Passing for Human: Nowhere Near You by Leah Thomas

Leah Thomas’ blunderkinder are back, and they are as impossible and miraculous as ever. Ollie and Moritz forged an unbreakable bond in Because You’ll Never Meet Me, exchanging letters from across the globe. Ollie’s allergy to electricity means he’ll never see Moritz—equipped with a pacemaker and a love of EDM to boot—in person. Or, at least, not yet. Nowhere Near You, the second installment of Thomas’ as-yet-unnamed-Blunderkinder series, begins with Ollie’s greatest adventure so far: leaving his little house in the woods and venturing into the electric horizon of the open road.

Ollie doesn’t just leave home in a rubber suit for kicks, though. He wants to find other weirdos like him and Moritz, to hear their stories, and to make connections the likes of which a power line could never dream. Moritz, on the other hand, has enough to contend with in his own story. As if a new school and a new romance weren’t tricky enough, his memories of the human experimentation that produced him and Ollie are heavy and harrowing. At odds, as always, in both tone and timing, Moritz and Ollie write one another into their lives. Propelled by their love for one another and for the terrifying new worlds that they’re exploring, the two friends are drawn closer together even as they’re kept inexorably apart.

If Because You’ll Never Meet Me broke your heart and put it back together again, get ready for Nowhere Near You to put it through a blender.

Moritz and Ollie (and Moritz-and-Ollie) are amazing, don’t get me wrong—but the new characters in Nowhere Near You add a whole new dimension to their story. Ollie’s first stop on his Tour of the Outside is in Chicago, where he meets a boy named Arthur with bones made of chalk and a devil-may-care attitude that makes him the coolest person Ollie has ever met (disregarding, of course, the fact that he’s only met, like ten people). Then there’s Bridget, a girl who can take her heart—and emotions—right out of her chest, and does so with all the readiness of a dysfunctional teenager. Ollie’s desperation to know and love these flawed people is understandable, bizarre and and amazing as they are. But simmering underneath is the loss of his mother, and his desire to live the bigger and better life that she wanted for him. He asks for Arthur and Bridget’s stories while avoiding his own, hoping against hope that he can offer them solace without realizing that he needs some of his own.

Moritz’s friendships, meanwhile, are entirely accidental, and all-but unmanageable. Even while trying to forget the sins his mother committed by experimenting on innocent kids, he manages to find them in the strangest places—in an online RPG, and even at his new school. Molly, a girl with a gaping mouth on the back of her head, is an unlikely friend, but then again, so are all of the other brilliant, weird artists at Myriad school. Moritz’s infatuation with his new life, though, is at the expense of his old one. His budding romance with Owen flags, and he becomes more and more convinced that he has brought nothing but harm and ugliness into the world. Even as he learns to create art. Even as he lends Ollie his bravery.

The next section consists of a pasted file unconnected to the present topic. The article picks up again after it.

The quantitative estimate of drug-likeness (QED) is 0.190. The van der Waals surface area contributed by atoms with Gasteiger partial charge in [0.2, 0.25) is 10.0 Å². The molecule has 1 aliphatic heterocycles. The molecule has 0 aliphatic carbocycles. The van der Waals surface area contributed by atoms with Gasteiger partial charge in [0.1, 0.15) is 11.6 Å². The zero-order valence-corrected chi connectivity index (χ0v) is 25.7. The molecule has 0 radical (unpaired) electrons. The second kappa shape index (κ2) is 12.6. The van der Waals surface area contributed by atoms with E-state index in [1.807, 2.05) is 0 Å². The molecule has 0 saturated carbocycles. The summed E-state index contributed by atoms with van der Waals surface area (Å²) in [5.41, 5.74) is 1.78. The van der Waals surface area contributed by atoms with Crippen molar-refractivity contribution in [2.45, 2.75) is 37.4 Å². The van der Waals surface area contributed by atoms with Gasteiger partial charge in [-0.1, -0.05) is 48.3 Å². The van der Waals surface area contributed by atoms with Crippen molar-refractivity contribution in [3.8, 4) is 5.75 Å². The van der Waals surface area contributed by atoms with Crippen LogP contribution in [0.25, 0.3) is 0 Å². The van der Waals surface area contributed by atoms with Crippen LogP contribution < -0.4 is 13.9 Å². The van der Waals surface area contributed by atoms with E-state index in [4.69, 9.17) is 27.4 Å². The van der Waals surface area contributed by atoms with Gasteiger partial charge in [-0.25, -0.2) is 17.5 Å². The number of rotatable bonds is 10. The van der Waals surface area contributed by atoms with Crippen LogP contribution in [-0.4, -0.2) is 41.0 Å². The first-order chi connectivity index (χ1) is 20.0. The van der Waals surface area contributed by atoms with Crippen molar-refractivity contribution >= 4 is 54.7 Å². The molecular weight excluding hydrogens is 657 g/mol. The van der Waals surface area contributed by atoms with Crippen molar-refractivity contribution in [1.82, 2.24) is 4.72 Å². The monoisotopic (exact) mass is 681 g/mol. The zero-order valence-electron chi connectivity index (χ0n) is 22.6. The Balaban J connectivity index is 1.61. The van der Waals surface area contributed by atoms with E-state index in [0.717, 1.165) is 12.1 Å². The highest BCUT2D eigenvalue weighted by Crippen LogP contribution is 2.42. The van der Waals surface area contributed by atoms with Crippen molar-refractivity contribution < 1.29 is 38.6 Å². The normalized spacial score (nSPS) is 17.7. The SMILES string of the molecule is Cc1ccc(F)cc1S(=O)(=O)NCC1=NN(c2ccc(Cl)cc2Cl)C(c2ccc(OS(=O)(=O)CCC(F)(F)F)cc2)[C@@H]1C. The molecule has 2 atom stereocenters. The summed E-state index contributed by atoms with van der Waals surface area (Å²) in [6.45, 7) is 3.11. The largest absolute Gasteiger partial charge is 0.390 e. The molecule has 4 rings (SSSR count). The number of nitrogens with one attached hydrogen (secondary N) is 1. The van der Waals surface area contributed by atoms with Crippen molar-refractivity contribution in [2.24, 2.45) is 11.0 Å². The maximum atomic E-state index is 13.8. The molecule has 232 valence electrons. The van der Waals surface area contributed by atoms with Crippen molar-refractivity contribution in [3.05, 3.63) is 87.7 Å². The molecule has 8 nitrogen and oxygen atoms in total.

If BYNMM was insular, NNY is expansive, and if the first was about a friendship, the second is about community. It’s a fragmented community, sure—some of it is online, some is unspoken and some only ever written—but that’s its strength, and that’s what gives these characters so much space to grow. Like Thomas’ first book, NNY contains a generosity of spirit that is unmatched in any other YA series. Its characters struggle endlessly to understand one another, even when their hearts are worn on their outsides or they’re projecting their emotions into the atmosphere. But Thomas—and, amazingly, Ollie—never treats kindness as a weakness. Every single one of the blunderkinder are laid bare by their strangeness and their disability, not to mention their unfortunate state of being human. That vulnerability, though, is what threads them together, slowly but surely, and what makes the love in this novel so believable and poignant.

In some ways, NNY treads the same path as BYNMM. This isn’t to say that Ollie and Moritz haven’t learned or changed, because learning and changing are pretty much their MO. NNY is emotionally real and triumphant if it is nothing else. But the novel’s structure—of Ollie hiding in a past narrative and of Moritz barreling through his own present angst until a revelation is more urgent than inevitable—is noticeably similar, perhaps because of how unique it felt in the first place. The third book in the series hasn’t been announced or even promised yet, but it seems likely that when or if it arrives, it’s going to completely upend this structure. It’s impossible to make predictions without spoilers, but suffice to say that if Ollie and Moritz want to change for the better, they’re going to have to break a whole lot of patterns and a whole lot of eggs.

In the meantime, I’ll be holding onto these characters exactly as they are, warts and all. It’s what they do for one another, and it’s what makes them wonderful.

Nowhere Near You is available from Bloomsbury USA.

Emily Nordling is a library assistant and perpetual student in Chicago, IL.

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